Jordan Ellenberg’s bestseller How Not to Be Wrong: The Power of Mathematical Thinking is an insightful, challenging book which is designed to apply mathematical insights to the real world. As a non-mathlete, I found the book equal parts delightful and difficult. Below are a few illuminating parts which I found particularly engaging.
Abraham Wald was challenged with the problem of where to put armor on a World War II jet. They analyzed the bullet holes of planes in order to determine where best to place more armor. They couldn’t cover the plane in armor, after all, because the plane would be unable to fly fast with too much weight. The previous analysts argued for placing armor in places like the wings which had sustained the most damage. Wald opined that the bullets in the engine, however, resulted in more downed planes and therefore those holes would not be part of the data set. It caused me to think about our retention problems. Are we looking at the right data? Are we examining why people don’t enroll in our schools?
The Laffer curve is presented by examining perceptions of taxes. No one argues for a tax rate or for a full 100% tax rate. More than 0% is good but eventually the popularity drops. At what point? Too much of a good thing ends up being unattractive. Do we examine our programs (athletics? marketing?) in terms of the Laffer curve?
Regression to the mean appears in two separate sections. I thought of it while watching the Final Four. A player gets hot and scores 20 points in the first half. “He’s on track to score 40,” says the announcer. Inevitably, the player goes cold in the second half and ends up with around 26 points. That’s to be expected, according to Ellenberg. Do we examine outstanding student performance (or behavior) the same way? Ellenberg argues further that humans have a tendency to regress to the mean of performance—whether that’s teaching performance or student achievement. Our challenge is to keep raising expectations to the mean is on an upward trajectory.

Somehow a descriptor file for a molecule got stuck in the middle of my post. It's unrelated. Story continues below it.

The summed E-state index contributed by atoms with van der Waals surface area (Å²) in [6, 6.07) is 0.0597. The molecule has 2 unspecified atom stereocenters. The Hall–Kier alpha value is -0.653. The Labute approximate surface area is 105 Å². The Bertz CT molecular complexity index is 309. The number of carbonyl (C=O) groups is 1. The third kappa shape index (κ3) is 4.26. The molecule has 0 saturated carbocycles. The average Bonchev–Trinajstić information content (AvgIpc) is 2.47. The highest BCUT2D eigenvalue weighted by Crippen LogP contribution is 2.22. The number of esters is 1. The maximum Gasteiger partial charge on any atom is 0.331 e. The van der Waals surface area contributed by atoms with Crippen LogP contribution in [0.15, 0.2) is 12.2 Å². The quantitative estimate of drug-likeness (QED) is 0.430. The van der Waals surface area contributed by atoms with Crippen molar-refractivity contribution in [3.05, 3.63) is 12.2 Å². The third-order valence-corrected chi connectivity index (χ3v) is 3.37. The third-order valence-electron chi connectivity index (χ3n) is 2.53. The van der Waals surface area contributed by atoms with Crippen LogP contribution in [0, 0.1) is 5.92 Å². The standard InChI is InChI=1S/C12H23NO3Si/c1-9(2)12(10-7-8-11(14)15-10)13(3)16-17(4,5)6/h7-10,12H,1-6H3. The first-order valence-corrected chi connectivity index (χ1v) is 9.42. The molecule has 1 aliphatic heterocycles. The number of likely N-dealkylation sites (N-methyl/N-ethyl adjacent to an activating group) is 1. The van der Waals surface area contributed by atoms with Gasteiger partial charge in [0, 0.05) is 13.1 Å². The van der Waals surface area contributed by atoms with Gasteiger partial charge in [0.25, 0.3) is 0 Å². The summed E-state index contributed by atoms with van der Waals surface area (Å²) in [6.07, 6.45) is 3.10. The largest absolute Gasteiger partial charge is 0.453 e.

Ellenberg presents interesting insight into the effectiveness of algorithms. The advent of Big Data and the Cloud have given tremendous power to mathematical insights in applications such as Facebook, Google, and NetFlix. He presents the theoretical underpinnings to these new developments.
Ellenberg presents insight into consensus and majority rules. The Equality Heuristic demands that all opinions and we’ve see how that plays out in the media when both sides demand equal treatment. In the face to different evidence, people tend to remain fixed in their opinions.
Finally, Ellenberg’s insights into correlation deserve our attention. In his chapter “Does cancer make you smoke cigarettes?” he presents an irreverent look at how doctors used to view the effects of smoking. The thought was that signs of lung cancer caused a patient to smoke in order to alleviate the symptoms. We aptly find that argument ridiculous but in how many other ways are we falsely attributing correlation? I often find Catholic school stakeholders arguing correlation for low enrollments—e.g. low devotion to Catholicism, high tuition, etc. instead of facing their brutal realities.
Worth a read, Ellenberg’s treatise belongs in advanced math classes and on the reading list of any curious school leader.